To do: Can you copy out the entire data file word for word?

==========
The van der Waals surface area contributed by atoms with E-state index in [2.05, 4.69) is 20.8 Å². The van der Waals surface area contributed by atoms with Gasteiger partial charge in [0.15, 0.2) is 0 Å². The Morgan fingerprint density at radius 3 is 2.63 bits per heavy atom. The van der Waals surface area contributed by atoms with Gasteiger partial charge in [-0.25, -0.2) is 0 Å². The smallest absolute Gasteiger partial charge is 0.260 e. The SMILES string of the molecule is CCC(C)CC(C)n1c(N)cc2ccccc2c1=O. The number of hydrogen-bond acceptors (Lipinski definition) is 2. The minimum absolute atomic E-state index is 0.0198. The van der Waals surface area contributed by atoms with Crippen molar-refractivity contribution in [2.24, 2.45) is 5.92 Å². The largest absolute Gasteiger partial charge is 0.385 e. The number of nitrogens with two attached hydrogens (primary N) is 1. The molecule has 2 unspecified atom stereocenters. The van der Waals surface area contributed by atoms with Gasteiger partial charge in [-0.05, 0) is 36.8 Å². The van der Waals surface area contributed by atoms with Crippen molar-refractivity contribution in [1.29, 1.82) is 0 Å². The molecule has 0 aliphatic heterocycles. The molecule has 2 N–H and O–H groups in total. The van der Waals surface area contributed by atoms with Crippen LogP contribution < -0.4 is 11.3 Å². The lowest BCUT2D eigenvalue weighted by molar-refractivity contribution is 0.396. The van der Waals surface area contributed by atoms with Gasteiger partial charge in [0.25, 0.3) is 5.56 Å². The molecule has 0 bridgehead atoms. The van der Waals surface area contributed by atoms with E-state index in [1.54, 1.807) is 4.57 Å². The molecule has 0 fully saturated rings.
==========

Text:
The van der Waals surface area contributed by atoms with E-state index in [2.05, 4.69) is 20.8 Å². The van der Waals surface area contributed by atoms with Gasteiger partial charge in [0.15, 0.2) is 0 Å². The Morgan fingerprint density at radius 3 is 2.63 bits per heavy atom. The van der Waals surface area contributed by atoms with Gasteiger partial charge in [-0.25, -0.2) is 0 Å². The smallest absolute Gasteiger partial charge is 0.260 e. The SMILES string of the molecule is CCC(C)CC(C)n1c(N)cc2ccccc2c1=O. The number of hydrogen-bond acceptors (Lipinski definition) is 2. The minimum absolute atomic E-state index is 0.0198. The van der Waals surface area contributed by atoms with Crippen molar-refractivity contribution in [2.24, 2.45) is 5.92 Å². The largest absolute Gasteiger partial charge is 0.385 e. The number of nitrogens with two attached hydrogens (primary N) is 1. The molecule has 2 unspecified atom stereocenters. The van der Waals surface area contributed by atoms with Gasteiger partial charge in [-0.05, 0) is 36.8 Å². The van der Waals surface area contributed by atoms with Crippen molar-refractivity contribution in [1.29, 1.82) is 0 Å². The molecule has 0 aliphatic heterocycles. The molecule has 2 N–H and O–H groups in total. The van der Waals surface area contributed by atoms with Crippen LogP contribution < -0.4 is 11.3 Å². The lowest BCUT2D eigenvalue weighted by molar-refractivity contribution is 0.396. The van der Waals surface area contributed by atoms with Gasteiger partial charge in [0.25, 0.3) is 5.56 Å². The molecule has 0 bridgehead atoms. The van der Waals surface area contributed by atoms with E-state index in [1.54, 1.807) is 4.57 Å². The molecule has 0 fully saturated rings.